Worker strikes also took place in early October at all seven libraries in the Santa Clara County District. The strikes were coordinated by the Service Employees International Union (SEIU) in an effort to demand higher wages to compensate for rising living costs, and to negotiate shorter contracts and better health benefits. The strikes started at 8 a.m. on Oct. 19, and resulted in a day-long shutdown of the library.

One of the changes that county workers want is a 3% raise over five years. They feel this is needed due to the high cost of living in the Bay Area, according to Okamura. Graphic by Tanish Mendki

Senior Arvind Jagdish, who was attending a DECA study session at the library when the protest at the Cupertino library began, recalls a circle of library employees chanting, handing out pamphlets and asking cars to honk for them. Jagdish, who works at Cupertino City Hall as an intern to the vice mayor, says he had heard about the protests at his internship, but did not know the specifics demands of the strikers.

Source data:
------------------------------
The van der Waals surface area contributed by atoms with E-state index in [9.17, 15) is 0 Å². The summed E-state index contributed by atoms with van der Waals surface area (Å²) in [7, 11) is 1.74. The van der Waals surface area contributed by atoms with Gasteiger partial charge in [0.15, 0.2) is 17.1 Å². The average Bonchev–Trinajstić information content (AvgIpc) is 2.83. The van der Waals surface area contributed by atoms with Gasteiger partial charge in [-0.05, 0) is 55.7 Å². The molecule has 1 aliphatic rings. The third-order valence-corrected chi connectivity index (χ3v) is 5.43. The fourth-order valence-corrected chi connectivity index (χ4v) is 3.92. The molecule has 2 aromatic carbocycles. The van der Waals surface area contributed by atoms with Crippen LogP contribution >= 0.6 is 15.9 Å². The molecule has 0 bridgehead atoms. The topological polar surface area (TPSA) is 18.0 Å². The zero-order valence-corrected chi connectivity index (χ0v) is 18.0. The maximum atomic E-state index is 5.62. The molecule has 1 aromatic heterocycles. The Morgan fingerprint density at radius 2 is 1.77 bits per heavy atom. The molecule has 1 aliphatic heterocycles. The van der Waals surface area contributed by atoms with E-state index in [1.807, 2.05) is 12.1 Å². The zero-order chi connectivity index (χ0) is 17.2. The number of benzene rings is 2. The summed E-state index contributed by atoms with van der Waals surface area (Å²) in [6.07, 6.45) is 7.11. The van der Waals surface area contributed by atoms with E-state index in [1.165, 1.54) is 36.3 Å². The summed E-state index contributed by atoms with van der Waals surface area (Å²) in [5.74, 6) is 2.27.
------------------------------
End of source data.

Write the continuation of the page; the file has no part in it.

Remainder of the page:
“This was the first shutdown, so it was the first time it affected me,” Jagdish said. “In the morning anyone from DECA knows [the library’s] always completely packed. It’s a bullrush the moment the doors open for empty seats, so there were a lot of people who couldn’t get a lot of work done.”

While Jagdish sees the strike as obstructive to those who need to utilize the resources that the protesters usually provide at their jobs, he acknowledges the protesters’ sentiments behind the strike.

“I’m not the biggest fan of work stoppages,” Jagdish said. “[I find] any dip in productivity [to be] untoward. But for them, especially when they’re in a low paying job in such a high price area, I suppose that’s the only way they can get anybody else’s attention.”